Horizons Regional Council is to introduce a leaf-galling mite in a New Zealand-first bid to control the highly invasive pest plant known as old man’s beard.
On August 19 a small number of plants, shipped from Manaaki Whenua – Landcare Research’s Lincoln campus, will be planted in the Taihape area. They have been infected with the gall mite Aceria vitalbae.
Old man’s beard (OMB or Clematis vitalba) is a serious problem across much of our region, says Horizons environmental programme co-ordinator Craig Davey.
“It’s a fast-growing competitive vine which establishes rapidly and spreads easily. OMB smothers all but the tallest trees, replacing indigenous species and forming dense carpets in the understorey.
“Implementing an effective biocontrol agent for old man’s beard will help to slow the spread and impact of this highly invasive and difficult to control species.”
Horizons applied to the Environmental Protection Authority to introduce the gall mite on behalf of the National Biocontrol Collective, comprising of 14 regional councils and the Department of Conservation.
The application was approved in 2018 and shortly after OMB plants infected with mites were sourced from Serbia by Landcare Research.
The Aceria vitalbae mite is only 1mm long and has no method of dispersal. It works by forming galls in the “host” plant, forcing the host to redirect resources to the galls, which in turn reduces the host’s growth rate and can cause shoots to die back.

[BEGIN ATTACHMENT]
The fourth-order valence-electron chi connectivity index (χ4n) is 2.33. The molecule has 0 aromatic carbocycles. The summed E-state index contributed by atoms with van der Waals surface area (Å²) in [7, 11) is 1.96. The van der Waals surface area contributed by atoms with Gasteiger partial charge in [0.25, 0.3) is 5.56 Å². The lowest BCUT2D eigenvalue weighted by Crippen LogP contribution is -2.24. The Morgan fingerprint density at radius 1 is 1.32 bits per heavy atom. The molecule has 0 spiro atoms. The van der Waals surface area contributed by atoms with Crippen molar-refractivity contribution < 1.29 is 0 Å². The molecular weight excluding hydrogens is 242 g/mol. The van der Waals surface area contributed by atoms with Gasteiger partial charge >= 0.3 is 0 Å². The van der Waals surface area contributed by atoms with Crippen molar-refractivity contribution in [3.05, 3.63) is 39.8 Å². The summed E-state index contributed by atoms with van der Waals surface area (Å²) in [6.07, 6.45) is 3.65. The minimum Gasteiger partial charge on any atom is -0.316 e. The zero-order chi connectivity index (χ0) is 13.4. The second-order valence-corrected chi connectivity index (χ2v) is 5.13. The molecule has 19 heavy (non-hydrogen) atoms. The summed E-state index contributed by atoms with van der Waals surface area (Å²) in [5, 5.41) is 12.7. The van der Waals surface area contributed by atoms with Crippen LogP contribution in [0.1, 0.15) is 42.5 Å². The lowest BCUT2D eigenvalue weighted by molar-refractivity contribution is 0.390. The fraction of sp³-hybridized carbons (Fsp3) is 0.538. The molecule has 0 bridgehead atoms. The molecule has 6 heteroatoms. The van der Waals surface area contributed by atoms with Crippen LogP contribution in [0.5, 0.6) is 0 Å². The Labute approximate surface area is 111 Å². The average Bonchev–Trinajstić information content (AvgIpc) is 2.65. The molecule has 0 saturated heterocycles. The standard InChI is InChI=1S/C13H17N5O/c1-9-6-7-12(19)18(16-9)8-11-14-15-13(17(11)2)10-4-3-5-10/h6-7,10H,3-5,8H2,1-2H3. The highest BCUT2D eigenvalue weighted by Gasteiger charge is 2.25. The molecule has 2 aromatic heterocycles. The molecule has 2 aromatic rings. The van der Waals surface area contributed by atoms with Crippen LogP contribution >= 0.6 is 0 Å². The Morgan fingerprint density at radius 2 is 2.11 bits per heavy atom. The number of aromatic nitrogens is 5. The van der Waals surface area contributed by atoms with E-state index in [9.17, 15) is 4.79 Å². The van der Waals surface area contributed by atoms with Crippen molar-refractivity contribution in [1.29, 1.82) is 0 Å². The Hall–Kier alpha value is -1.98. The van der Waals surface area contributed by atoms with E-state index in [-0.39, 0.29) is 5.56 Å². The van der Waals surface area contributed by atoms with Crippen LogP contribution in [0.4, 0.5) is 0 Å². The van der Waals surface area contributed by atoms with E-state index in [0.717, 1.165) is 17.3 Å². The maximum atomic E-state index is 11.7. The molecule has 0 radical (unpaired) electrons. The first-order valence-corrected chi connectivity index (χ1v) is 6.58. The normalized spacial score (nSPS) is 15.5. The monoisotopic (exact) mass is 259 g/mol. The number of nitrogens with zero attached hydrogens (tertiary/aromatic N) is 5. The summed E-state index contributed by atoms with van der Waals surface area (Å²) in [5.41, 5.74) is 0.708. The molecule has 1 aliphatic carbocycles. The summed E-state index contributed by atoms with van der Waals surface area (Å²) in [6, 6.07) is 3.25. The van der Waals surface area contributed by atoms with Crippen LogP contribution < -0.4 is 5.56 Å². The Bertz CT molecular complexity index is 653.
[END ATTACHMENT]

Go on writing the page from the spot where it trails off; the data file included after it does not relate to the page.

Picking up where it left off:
Horizons spends more than $500,000 annually trying to eradicate OMB. Both ground control and targeted helicopter spraying of the most suitable herbicide can cost up to $1500 per hectare.
“Old man’s beard requires intensive, manual effort to control and requires follow-up maintenance control. While herbicides can be effective, this method is limited because herbicides can also harm the host vegetation.
“The use of a biological control like the gall mite is not only more cost effective, it allows nature to promote change. We like to think of it restoring some sense of balance,” Davey said.
Horizons has engaged with local iwi to introduce this biological control into the Taihape area. Once it is established, Horizons is keen to involve tāngata whenua in monitoring and care of the sites.
“This is early days, and we need to allow for the mites to mature through their life cycle, but this introduction of the gall mite gives us immense hope in the fight against a pest like old man’s beard,” Davey said.